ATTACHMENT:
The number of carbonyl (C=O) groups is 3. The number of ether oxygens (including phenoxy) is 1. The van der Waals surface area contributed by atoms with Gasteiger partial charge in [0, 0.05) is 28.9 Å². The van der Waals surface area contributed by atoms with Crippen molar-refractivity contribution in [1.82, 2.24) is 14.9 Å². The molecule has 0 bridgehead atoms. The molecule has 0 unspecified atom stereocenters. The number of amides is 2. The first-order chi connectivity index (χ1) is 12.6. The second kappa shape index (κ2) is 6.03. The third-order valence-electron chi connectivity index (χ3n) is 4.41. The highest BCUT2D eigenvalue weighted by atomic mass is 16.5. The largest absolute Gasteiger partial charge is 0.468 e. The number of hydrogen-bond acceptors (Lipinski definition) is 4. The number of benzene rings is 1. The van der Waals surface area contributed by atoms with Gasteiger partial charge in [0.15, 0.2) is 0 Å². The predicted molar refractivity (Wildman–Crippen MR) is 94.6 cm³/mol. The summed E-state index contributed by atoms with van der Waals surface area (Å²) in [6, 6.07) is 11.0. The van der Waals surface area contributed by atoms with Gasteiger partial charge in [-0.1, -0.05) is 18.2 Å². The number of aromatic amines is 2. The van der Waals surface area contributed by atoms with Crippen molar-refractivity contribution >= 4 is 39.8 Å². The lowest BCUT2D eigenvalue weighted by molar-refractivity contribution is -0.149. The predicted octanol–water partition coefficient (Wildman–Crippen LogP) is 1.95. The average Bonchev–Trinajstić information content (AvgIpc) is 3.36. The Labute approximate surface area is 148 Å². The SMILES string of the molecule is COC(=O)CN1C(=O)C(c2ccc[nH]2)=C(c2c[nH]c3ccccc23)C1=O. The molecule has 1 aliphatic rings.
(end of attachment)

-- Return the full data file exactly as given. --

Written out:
The number of carbonyl (C=O) groups is 3. The number of ether oxygens (including phenoxy) is 1. The van der Waals surface area contributed by atoms with Gasteiger partial charge in [0, 0.05) is 28.9 Å². The van der Waals surface area contributed by atoms with Crippen molar-refractivity contribution in [1.82, 2.24) is 14.9 Å². The molecule has 0 bridgehead atoms. The molecule has 0 unspecified atom stereocenters. The number of amides is 2. The first-order chi connectivity index (χ1) is 12.6. The second kappa shape index (κ2) is 6.03. The third-order valence-electron chi connectivity index (χ3n) is 4.41. The highest BCUT2D eigenvalue weighted by atomic mass is 16.5. The largest absolute Gasteiger partial charge is 0.468 e. The number of hydrogen-bond acceptors (Lipinski definition) is 4. The number of benzene rings is 1. The van der Waals surface area contributed by atoms with Gasteiger partial charge in [0.15, 0.2) is 0 Å². The predicted molar refractivity (Wildman–Crippen MR) is 94.6 cm³/mol. The summed E-state index contributed by atoms with van der Waals surface area (Å²) in [6, 6.07) is 11.0. The van der Waals surface area contributed by atoms with Gasteiger partial charge in [-0.1, -0.05) is 18.2 Å². The number of aromatic amines is 2. The van der Waals surface area contributed by atoms with Crippen molar-refractivity contribution >= 4 is 39.8 Å². The lowest BCUT2D eigenvalue weighted by molar-refractivity contribution is -0.149. The predicted octanol–water partition coefficient (Wildman–Crippen LogP) is 1.95. The average Bonchev–Trinajstić information content (AvgIpc) is 3.36. The Labute approximate surface area is 148 Å². The SMILES string of the molecule is COC(=O)CN1C(=O)C(c2ccc[nH]2)=C(c2c[nH]c3ccccc23)C1=O. The molecule has 1 aliphatic rings.